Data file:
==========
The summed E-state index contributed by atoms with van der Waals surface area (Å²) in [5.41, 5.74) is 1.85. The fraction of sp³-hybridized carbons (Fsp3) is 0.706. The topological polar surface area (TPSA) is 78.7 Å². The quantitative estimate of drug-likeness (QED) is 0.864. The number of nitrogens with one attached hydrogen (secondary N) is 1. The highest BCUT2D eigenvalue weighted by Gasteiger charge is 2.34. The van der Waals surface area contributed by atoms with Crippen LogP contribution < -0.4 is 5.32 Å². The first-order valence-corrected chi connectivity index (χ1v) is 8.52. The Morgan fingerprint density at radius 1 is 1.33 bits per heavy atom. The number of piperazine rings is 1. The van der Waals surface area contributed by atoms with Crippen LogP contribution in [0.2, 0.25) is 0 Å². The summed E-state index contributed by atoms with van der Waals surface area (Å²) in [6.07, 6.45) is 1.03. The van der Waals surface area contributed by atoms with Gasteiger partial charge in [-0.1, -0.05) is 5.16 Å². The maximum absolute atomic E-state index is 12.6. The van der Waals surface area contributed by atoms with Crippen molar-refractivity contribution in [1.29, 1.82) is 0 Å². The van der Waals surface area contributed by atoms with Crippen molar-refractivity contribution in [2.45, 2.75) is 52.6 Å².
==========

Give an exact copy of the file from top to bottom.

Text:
The summed E-state index contributed by atoms with van der Waals surface area (Å²) in [5.41, 5.74) is 1.85. The fraction of sp³-hybridized carbons (Fsp3) is 0.706. The topological polar surface area (TPSA) is 78.7 Å². The quantitative estimate of drug-likeness (QED) is 0.864. The number of nitrogens with one attached hydrogen (secondary N) is 1. The highest BCUT2D eigenvalue weighted by Gasteiger charge is 2.34. The van der Waals surface area contributed by atoms with Crippen LogP contribution < -0.4 is 5.32 Å². The first-order valence-corrected chi connectivity index (χ1v) is 8.52. The Morgan fingerprint density at radius 1 is 1.33 bits per heavy atom. The number of piperazine rings is 1. The van der Waals surface area contributed by atoms with Crippen LogP contribution in [0.2, 0.25) is 0 Å². The summed E-state index contributed by atoms with van der Waals surface area (Å²) in [6.07, 6.45) is 1.03. The van der Waals surface area contributed by atoms with Gasteiger partial charge in [-0.1, -0.05) is 5.16 Å². The maximum absolute atomic E-state index is 12.6. The van der Waals surface area contributed by atoms with Crippen molar-refractivity contribution in [1.29, 1.82) is 0 Å². The van der Waals surface area contributed by atoms with Crippen molar-refractivity contribution in [2.45, 2.75) is 52.6 Å².